Read an Excerpt
By Holly Chamberlin
KENSINGTON BOOKSCopyright © 2011 Elise Smith
All right reserved.
Chapter OneWhere the past exists, the future may flourish. —Peter Ackroyd
Maggie Weldon Wilkes steered her Lexus IS C 10 convertible around a slow-moving station wagon decorated with three bikes and a canoe. The Lexus had been a present to herself for a very successful bonus season. Retractable hardtop, cruise control, even a backup camera—this particular car was more of an indulgence than a necessity.
She reached for her iPhone on the seat beside her. She knew it was dangerous to text while driving—everybody knew that, especially after Oprah had made a deservedly big deal out of it—but Maggie did it anyway, occasionally. It gave her a bit of a thrill to do something possibly illegal and definitely reckless, though she could barely admit that to herself. Besides, it wasn't like she reached for her phone on a busy New York City street. Like right now, mid-morning on a Friday, there were only a few cars within sight and what was the harm in typing out a brief, abbreviated note to her husband? Nothing. Not much. Except that in spite of wearing bifocal contact lenses she couldn't quite see what she was doing.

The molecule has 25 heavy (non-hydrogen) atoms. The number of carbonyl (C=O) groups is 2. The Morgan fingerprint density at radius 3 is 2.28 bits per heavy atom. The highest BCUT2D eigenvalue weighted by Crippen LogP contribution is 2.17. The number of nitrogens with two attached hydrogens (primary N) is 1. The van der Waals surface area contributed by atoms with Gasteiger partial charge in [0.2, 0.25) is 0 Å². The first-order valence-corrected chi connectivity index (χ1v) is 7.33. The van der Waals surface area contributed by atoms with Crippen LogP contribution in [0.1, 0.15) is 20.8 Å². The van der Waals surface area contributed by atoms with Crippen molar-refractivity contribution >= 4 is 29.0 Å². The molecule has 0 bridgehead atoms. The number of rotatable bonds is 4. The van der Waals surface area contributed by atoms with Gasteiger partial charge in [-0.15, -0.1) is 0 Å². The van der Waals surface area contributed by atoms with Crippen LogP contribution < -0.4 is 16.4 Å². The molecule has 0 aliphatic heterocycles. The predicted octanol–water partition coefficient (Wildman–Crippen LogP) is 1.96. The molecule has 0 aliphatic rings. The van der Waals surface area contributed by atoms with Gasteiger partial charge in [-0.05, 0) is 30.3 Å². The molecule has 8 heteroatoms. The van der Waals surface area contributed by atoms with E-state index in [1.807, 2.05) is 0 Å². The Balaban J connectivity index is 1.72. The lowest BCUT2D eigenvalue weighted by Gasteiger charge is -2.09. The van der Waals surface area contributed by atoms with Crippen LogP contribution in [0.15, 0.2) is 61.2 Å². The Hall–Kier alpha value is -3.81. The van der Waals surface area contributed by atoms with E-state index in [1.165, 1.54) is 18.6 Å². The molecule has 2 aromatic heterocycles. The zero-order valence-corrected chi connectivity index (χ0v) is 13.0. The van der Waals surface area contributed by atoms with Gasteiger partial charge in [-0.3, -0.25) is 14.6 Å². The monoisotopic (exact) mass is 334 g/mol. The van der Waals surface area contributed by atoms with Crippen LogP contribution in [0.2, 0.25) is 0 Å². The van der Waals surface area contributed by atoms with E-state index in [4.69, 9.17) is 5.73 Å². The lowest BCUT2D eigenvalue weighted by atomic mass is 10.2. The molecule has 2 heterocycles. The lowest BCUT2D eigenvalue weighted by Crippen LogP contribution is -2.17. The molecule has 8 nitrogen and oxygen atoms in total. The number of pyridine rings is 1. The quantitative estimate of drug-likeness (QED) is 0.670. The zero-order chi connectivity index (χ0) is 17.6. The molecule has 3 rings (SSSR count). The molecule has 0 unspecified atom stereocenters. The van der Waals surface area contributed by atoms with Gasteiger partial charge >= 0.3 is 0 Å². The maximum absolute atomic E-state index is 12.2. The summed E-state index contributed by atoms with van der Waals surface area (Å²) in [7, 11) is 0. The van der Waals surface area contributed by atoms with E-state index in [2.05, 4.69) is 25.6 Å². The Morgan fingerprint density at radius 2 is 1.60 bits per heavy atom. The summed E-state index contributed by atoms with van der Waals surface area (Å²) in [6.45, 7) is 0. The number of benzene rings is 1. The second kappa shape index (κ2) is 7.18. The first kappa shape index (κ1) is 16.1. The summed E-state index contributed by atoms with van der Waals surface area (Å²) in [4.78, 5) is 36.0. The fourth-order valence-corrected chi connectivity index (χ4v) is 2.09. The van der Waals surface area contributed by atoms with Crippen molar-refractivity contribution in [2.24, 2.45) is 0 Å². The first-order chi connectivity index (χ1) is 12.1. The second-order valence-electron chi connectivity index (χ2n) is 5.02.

"In ME," she managed, the intelligence of habit overcoming the limitations of vision. "How r u?" She put her phone back on the passenger seat and realized that she hadn't actually heard Gregory's voice in days. They had tweeted and texted and e-mailed but not actually spoken, not even on voice mail. This, however, was par for the course with the Wilkeses and not to be taken as a sign of marital distress or discord. Maggie reassured herself on this point with some frequency. She and Gregory were a highly successful career couple whose jobs took them out of each other's sight, not out of each other's minds. Maybe they weren't as close as they once had been, but ... It was what it was.
So, she was on her way to spend a few weeks in Ogunquit, that "beautiful place by the sea." She had been so happy there, mostly, of course, because of Delphine Crandall, but also because of the sheer beauty of the area. Maggie still remembered the slightly punky smell of the wildflowers that grew in profusion along the road to the Lilac House, the place her parents had rented for all those years. She could hear in her mind the absurdly loud chirping of the teeny peepers in the pond in the woods behind the Crandalls' house. She remembered the softness of the summer evening air. She remembered how she and Delphine and sometimes their siblings would go down to the beach at a superhigh tide, when the water would come all the way up to the parking lot. She remembered being both frightened and excited by the cold Atlantic rushing around her feet. She remembered the swing set behind the Lilac House and the new kittens at Delphine's family's farm. She remembered the joy.